I vividly remember my first standardized patient encounter during my third week of medical school. Students would see patients in pairs to gather feedback from our standardized patient and our peers. Leading up to Wednesday, I read and reread Bates' Guide; practiced taking medical history with my classmates; and spent more time in the evenings trying to perfect what to ask. I wanted (and needed) to plan everything out ahead of time. I did not know what the case would be, but I wanted to be more than well prepared.
The script kept replaying in my head: “Hello, Mr./Ms. Smith. My name is Emily, and I am a medical student on your care team. Could I please confirm your date of birth? What brings you to clinic today? What were you doing prior to this? How long has this been happening? Does it hurt? Can you describe the pain—dull, sharp, pins and needles? Does it radiate anywhere? Do you feel any other unusual sensations or notice any other related symptoms? What have you been doing to relieve the symptom, or what exacerbates it? What other concerns do you have related to this or to your general health?” I practiced this script in the gym, in the kitchen, in the shower, and even in bed before falling asleep. These short questions are made to be easy for patients to understand, and I was confident that my standardized patient would be able to answer them.
I was so anxious the day of my first encounter that I could not even stomach a small lunch. But I was ready—or at least I kept telling myself that.
Upon entering the room, my partner and I quickly jotted down notes from the patient information sheet. The patient experienced racing heartbeats. I thought about questions to ask for this specific case. How often do these racing episodes occur? What seems to be the trigger? Any shortness of breath, syncope, weaknesses in any part of the body? And any caffeine or alcohol intake?
“Hello, Mr. Smith. My name is Emily, and I'm a medical student who will be taking care of you.” Introduction … check. “What brings you in today?” My rapid-firing of questions was met simply with instantaneous answers. Well, at least I got out all the questions I wanted and finished within the allotted time.
During the 5-minute feedback session, the standardized patient asked a few questions that stuck with me. What did you notice about my responses? They were short and concise. How would you describe the patient's state today? Patient seemed nervous and was very worried about his heart condition. Did you try to address my concerns or try to establish rapport with the patient? No … I was focused on asking the questions I prepared while not stuttering, writing down the answers, and making sure I finished within the allotted time. I noticed that you asked a lot of “did,” “do,” and “what-type” questions. Try to answer these questions for me. Did you bring a pen today? Yes. Did you bring your stethoscope today? Yes. What is the color of my shirt? Blue. What did you notice about your answers? They were all one word. With one-word answers, do you think it would be easy to establish rapport with your patients? No. Would it be possible for the patient to explain their situation or tell their story? Probably not.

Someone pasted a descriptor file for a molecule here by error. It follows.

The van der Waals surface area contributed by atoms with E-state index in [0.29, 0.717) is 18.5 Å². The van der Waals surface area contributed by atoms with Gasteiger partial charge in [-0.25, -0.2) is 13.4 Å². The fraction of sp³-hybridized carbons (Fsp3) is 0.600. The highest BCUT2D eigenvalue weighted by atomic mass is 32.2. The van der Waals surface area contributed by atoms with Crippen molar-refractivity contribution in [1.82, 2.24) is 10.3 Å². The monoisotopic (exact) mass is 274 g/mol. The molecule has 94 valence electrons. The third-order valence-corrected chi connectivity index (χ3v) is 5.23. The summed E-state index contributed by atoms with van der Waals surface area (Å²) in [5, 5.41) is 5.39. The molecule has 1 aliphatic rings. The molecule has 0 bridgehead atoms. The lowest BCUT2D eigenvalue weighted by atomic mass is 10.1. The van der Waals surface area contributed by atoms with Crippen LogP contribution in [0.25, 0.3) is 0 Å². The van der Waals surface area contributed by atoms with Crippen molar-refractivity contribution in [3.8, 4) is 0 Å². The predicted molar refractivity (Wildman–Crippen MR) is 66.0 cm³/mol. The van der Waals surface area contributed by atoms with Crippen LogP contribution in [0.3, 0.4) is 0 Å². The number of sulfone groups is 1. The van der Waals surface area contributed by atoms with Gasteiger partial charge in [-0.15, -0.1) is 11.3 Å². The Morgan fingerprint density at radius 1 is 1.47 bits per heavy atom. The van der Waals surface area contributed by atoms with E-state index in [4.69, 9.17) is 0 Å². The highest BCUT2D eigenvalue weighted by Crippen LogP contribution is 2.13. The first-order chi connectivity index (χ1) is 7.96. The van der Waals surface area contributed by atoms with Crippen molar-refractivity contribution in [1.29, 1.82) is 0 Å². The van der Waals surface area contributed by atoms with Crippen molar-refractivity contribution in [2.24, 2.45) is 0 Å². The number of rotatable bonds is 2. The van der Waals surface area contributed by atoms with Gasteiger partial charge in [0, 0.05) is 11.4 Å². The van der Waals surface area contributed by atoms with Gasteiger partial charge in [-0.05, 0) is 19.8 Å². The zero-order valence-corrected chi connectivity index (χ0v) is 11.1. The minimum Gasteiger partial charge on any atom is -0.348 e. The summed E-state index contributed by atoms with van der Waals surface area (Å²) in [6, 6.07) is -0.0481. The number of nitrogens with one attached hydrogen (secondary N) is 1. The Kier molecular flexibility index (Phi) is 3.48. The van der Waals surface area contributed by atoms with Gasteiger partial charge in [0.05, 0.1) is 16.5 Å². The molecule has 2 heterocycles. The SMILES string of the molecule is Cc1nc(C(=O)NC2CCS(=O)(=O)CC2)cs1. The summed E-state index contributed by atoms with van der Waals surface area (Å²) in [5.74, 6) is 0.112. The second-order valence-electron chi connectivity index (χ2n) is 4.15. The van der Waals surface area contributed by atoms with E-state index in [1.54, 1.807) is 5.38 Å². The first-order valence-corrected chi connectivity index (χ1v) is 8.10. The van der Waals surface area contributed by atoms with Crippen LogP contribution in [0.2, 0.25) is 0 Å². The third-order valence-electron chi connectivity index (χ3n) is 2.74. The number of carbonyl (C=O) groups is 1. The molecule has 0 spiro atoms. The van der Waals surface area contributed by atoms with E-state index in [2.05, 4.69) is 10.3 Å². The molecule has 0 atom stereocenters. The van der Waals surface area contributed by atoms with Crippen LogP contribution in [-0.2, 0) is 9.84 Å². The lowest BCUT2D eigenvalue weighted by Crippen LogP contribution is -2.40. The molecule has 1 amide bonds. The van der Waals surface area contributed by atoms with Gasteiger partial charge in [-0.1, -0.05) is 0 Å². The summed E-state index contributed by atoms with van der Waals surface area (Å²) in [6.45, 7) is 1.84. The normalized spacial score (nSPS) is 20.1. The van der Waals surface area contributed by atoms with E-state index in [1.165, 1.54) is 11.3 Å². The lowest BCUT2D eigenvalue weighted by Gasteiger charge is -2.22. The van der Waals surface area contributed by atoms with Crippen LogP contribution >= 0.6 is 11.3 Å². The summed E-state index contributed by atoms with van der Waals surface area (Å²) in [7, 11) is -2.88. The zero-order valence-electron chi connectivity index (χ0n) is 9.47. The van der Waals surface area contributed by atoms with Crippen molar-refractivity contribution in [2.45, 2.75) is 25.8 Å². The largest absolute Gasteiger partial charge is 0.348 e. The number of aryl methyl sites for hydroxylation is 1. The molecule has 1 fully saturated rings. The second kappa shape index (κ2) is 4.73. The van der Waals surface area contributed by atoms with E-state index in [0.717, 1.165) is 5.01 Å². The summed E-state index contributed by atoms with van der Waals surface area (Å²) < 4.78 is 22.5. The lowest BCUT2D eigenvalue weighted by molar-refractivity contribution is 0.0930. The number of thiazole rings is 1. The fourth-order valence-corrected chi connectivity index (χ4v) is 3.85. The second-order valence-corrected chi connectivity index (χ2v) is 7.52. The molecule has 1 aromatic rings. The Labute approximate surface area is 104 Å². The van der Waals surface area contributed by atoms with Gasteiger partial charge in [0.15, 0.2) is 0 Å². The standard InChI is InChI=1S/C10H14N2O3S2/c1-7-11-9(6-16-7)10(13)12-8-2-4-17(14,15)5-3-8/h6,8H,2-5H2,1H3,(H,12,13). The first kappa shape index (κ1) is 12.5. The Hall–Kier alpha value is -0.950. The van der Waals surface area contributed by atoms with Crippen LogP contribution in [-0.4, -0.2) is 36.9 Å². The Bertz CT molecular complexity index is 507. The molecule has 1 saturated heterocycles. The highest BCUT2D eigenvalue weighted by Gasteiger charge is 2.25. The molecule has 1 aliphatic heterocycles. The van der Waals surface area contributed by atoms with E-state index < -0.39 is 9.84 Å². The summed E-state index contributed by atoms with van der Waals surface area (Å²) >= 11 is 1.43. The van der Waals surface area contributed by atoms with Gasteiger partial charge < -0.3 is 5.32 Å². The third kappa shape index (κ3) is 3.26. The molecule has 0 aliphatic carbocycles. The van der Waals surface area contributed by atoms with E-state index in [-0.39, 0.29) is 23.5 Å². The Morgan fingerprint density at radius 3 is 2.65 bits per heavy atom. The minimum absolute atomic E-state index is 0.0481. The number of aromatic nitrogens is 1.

The standardized patient encouraged me not to rely solely on a checklist during patient encounters. Although organization is important, I should try to engage the patient in conversation. I needed to let the patient guide the encounter before I asked supplemental questions. More often than not, the patient's story will reveal something to inform the diagnosis and treatment plan. My standardized patient challenged me to rephrase the way I asked questions; use fewer “did,” “do,” and “what-type” questions; and not come off so methodical.
Every patient encounter will be different. As medical students, we need to build the skillset to manage unexpected situations instead of relying on a script. It is okay if everything does not go according to plan as long as we remember that the patient in front of us is most important!
As a premed student, I was accustomed to going off a “checklist for a successful medical school applicant.” My life revolved around organizing and planning (often months and even years in advance). I like to know what I am getting myself into and what to expect. In this case, I was so focused on asking every single question I had prepared in order to write a detailed encounter note that I didn't try to address the concerns of the patient in front of me.
Through my first year of medical school, I have been learning to extrapolate the information needed for each patient encounter by simply taking the time to listen to my patients' stories. My advice to other medical students is that there is no perfect formula and that medical situations are not always going to go by the script, even with patient actors. Relax and let your creativity and experiences guide you, because they are what truly define you. In the end, you may be surprised with unexpected results and eventual success. We cannot expect our patients to present their symptoms exactly like the case we went over in class or like a previous patient with the same symptoms. Each patient is a unique human being, not just a disease or a group of symptoms. Remember why you came to medical school—because you are an inquisitive and empathetic individual. You came to learn how to serve your patients, build relationships with them, and empower them to take control of their health. You came to make a positive impact on other people's lives.
As the Joker in The Dark Knight once said, “Do I really look like a guy with a plan?” Sometimes the answer is no, and that is okay.
Virginia Commonwealth University
School of Medicine
Class of 2021
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